The ChemoTemp E-Team developed a fever monitoring and reporting device for chemotherapy patients. The device accurately measures patient temperature, identifies fever and risk of fever, and reports fever conditions to the patient and/or caregiver. Patients can wear ChemoTemp comfortably for long periods of time.
The team consisted of twenty-three undergraduate students from the Junior/Senior Engineering Clinic course, including students from electrical and computer engineering, mechanical engineering, and life sciences students. These students worked with a team of twelve graduate students and the clinic course professor.
The novel compound eye device was designed for the detection of incident radiant energy. Modeled after the compound eye found in insects, this biomimetic system has the capability of generating a high-resolution mosaic from the simultaneous detection of light from many sources. The particular application presented here is for the improvement of angioscopy, the imaging of blood vessel walls by use of a fiber optic scope. Angioscopy has enabled physicians to better understand the pathological mechanisms of atherosclerotic disease, to evaluate failing vein bypass grafts, and to assess angioplasty effectiveness. Each year, 1.5 million intravascular procedures are performed, and endoscopic purchases total $650 million with an annual growth rate of 6-7%. However, available angioscopy catheters are unable to provide quantitative details, often making their use secondary to angiography, a simpler technique. By projecting images from several polymer waveguides onto a photodiode array, the compound eye device calculates distance and measurements from multiple perspectives. This improvement makes angioscopy a viable alternative to existing technologies. The innovative features are the small size, fabrication method, ability to provide quantitative dimensions, and application to intravascular imaging.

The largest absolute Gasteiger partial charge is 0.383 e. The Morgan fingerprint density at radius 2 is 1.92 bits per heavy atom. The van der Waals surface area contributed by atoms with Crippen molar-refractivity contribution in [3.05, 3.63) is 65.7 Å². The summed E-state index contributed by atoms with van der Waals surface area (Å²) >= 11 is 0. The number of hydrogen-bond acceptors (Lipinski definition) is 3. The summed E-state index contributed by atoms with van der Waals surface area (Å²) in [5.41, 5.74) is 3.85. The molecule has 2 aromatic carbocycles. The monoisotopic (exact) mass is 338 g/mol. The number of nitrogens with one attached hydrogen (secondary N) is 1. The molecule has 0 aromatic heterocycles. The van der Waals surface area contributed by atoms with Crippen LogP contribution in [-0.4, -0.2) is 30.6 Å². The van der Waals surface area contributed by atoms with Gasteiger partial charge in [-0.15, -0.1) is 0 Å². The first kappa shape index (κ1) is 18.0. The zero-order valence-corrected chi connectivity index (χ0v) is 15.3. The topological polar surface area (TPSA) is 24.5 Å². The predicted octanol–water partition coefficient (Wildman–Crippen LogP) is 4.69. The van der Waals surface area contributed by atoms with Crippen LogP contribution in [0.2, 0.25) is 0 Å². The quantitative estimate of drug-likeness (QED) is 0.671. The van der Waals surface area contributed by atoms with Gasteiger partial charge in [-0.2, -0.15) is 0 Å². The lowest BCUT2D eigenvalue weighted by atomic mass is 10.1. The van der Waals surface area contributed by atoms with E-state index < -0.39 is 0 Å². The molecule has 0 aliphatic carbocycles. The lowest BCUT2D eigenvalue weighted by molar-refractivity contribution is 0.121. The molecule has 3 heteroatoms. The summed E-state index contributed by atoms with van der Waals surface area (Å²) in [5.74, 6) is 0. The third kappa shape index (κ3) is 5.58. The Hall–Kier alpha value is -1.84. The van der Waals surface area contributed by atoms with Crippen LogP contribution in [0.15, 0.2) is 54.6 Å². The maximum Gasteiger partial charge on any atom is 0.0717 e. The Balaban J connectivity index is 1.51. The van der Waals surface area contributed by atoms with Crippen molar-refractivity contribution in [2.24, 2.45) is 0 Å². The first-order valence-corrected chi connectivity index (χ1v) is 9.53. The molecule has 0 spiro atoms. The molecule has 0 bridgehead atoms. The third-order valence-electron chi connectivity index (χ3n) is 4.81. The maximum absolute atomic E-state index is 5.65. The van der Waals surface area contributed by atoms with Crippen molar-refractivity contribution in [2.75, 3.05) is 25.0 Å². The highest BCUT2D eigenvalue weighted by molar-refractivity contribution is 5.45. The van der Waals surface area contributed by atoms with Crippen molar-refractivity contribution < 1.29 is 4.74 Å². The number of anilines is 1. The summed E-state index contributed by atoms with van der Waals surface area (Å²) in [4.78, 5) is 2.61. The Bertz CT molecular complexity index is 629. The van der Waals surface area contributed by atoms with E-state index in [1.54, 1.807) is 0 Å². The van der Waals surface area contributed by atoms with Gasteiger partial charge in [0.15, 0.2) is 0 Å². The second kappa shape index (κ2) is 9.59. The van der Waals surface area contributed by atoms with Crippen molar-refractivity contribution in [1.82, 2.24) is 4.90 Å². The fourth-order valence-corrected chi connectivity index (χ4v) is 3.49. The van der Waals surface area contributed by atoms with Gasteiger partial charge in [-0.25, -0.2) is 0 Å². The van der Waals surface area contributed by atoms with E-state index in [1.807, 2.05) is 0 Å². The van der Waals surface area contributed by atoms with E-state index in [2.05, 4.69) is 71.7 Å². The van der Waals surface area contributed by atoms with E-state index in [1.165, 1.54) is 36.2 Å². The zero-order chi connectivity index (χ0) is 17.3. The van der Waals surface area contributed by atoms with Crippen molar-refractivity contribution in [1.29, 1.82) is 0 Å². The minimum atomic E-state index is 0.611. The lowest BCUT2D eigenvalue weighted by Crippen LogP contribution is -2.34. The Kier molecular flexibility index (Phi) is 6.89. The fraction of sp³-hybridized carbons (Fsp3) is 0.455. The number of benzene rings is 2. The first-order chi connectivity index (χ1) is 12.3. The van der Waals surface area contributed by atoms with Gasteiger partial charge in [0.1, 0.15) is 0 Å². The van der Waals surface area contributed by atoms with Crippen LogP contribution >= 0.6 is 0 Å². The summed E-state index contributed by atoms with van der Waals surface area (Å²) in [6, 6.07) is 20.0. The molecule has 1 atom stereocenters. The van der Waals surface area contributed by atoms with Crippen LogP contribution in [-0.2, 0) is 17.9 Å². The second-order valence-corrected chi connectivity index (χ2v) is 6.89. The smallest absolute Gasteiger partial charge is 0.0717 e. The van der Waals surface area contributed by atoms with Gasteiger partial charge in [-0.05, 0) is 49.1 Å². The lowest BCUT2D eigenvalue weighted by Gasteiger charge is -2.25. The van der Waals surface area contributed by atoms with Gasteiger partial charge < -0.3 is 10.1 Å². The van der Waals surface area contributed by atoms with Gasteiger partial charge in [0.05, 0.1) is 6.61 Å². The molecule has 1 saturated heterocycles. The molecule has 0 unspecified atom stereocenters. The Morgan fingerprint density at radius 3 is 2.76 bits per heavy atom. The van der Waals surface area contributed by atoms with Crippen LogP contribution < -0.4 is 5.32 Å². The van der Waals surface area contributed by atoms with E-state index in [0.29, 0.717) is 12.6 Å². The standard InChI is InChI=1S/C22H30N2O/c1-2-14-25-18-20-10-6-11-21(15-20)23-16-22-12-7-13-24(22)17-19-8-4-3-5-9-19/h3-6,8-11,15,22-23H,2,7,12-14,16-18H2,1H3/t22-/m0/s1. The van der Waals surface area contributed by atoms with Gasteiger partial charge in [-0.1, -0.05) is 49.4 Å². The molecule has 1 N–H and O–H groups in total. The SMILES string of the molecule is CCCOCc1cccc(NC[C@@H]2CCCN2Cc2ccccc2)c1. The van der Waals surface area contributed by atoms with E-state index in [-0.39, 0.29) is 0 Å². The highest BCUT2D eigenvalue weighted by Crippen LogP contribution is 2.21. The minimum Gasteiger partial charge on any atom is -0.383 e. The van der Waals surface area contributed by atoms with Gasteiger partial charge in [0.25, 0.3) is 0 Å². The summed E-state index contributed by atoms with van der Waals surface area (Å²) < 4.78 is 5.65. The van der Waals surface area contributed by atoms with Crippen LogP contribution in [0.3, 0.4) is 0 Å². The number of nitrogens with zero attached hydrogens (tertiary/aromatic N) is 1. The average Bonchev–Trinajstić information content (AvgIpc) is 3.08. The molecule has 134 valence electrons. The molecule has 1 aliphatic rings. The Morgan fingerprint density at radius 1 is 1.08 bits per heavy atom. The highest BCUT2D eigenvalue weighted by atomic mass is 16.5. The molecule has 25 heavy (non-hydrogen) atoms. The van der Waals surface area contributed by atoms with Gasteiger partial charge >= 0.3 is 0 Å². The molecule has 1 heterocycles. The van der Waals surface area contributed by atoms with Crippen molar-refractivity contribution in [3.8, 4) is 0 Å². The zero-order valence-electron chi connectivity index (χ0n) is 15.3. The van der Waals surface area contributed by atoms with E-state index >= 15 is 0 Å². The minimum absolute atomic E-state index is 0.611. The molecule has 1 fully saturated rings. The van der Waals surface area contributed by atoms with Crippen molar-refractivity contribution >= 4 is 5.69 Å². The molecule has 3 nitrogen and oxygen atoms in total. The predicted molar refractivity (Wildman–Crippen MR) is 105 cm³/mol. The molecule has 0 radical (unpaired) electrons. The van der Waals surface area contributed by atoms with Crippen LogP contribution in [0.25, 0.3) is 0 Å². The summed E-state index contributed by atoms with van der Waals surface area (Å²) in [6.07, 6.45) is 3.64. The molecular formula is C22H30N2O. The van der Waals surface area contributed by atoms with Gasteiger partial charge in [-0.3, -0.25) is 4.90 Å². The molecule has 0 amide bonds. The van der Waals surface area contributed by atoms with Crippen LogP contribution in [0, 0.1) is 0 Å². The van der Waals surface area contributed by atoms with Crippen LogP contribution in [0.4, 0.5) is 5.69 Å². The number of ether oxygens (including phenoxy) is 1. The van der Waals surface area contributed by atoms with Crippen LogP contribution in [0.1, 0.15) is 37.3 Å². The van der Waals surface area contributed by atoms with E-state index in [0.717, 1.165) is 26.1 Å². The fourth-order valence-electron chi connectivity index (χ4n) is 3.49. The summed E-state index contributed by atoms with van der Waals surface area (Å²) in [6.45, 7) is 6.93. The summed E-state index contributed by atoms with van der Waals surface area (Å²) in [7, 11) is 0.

Nanostar Technologies is a startup company with a unique nanosatellite-based technology developed at Taylor University in Upland, IN. This grant focused on developing a prototype that can transfer small amounts of data from remote locations on a non-time critical basis. The team's unit was equipped to sense the tank level of liquefied petroleum gas (LPG) and report the information to an LPG distributor. This enabled distributors to optimize their operations efficiently and save money on their primary costs of doing business (gasoline, labor and truck maintenance) by cutting down on the number of deliveries made each year.